As people get older, it’s normal to look back in the past, reflect on, and make sense of past experiences. Veterans who don’t really experience symptoms right after war may go through late onset stress symptomatology, or better known as LOSS. While the symptoms of LOSS are pretty similar to PTSD, it may be less severe and depending on the individual the symptoms can be fewer too. Unlike PTSD on a general scale, LOSS is more directly related to aging. People with LOSS generally live pretty comfortable and happy lives — they spend time with loved ones and go to work. As they get older though, they start to deal with changes that come with old age, like more health problems, retirement, and loss of loved ones. These changes, especially if they happen all at once, can have adverse effects. Elderly people with LOSS may begin having more thoughts about their wartime experiences.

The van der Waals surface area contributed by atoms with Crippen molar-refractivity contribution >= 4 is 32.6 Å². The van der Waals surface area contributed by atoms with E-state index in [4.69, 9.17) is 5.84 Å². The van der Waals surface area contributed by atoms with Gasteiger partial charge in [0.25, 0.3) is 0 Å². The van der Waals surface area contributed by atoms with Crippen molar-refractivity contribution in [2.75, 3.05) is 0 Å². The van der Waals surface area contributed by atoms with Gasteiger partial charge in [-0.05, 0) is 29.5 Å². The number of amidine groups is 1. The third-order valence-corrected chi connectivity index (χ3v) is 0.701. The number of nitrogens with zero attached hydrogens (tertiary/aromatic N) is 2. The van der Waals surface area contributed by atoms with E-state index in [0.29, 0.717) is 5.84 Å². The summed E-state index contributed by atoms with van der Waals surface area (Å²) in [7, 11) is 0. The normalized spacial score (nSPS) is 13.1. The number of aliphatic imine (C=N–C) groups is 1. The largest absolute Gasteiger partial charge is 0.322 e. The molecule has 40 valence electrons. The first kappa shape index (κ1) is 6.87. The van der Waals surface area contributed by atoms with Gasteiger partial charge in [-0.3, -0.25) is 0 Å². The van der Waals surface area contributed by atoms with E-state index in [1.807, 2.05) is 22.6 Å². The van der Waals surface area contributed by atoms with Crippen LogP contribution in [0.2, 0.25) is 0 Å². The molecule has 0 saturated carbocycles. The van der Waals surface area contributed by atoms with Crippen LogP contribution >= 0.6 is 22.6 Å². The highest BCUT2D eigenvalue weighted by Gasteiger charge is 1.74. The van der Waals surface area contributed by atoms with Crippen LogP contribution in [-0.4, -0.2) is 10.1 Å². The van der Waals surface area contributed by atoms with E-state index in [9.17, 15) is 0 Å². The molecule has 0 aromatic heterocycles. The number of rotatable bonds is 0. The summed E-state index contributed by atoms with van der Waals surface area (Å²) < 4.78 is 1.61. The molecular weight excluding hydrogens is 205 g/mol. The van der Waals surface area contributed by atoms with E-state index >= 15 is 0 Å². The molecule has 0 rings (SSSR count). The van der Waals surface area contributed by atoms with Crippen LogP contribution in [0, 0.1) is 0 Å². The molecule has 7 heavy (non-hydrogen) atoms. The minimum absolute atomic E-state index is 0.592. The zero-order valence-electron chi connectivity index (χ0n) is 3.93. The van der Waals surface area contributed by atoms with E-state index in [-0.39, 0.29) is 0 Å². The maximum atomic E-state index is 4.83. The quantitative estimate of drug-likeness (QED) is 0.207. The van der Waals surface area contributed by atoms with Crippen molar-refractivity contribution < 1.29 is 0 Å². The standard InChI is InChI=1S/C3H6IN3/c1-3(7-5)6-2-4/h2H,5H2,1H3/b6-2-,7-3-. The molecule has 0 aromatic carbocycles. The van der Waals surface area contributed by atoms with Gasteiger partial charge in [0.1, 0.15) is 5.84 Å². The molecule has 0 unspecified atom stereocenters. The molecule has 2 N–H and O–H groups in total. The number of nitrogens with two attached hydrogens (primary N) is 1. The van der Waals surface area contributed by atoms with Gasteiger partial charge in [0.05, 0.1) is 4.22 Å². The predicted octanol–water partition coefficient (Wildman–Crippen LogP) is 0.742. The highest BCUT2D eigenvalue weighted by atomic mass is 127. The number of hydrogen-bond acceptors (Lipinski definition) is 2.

It’s not always a bad thing to look back and remember combat days. In fact, some people with LOSS find it productive to reflect because it helps them make meaning of what they went through.

However, if you are having difficulty dealing with your combat memories, there are several methods to seek help or get help yourself. The first and most important step is to not be afraid to ask for help. Know that it is not a sign of weakness, but rather courage and strength. Keeping this in mind, you may want to consider the following to cope:

Keep your mind engaged and your body active. Get outdoors more, exercise, volunteer for a cause that matters to you, and eat well. Loving yourself is very important.

Spend time with positive people.

Open up to a friend or family member who has also gone through military experiences. It always helps to know that you aren’t alone, and that there are plenty out there who have also gone through hard times.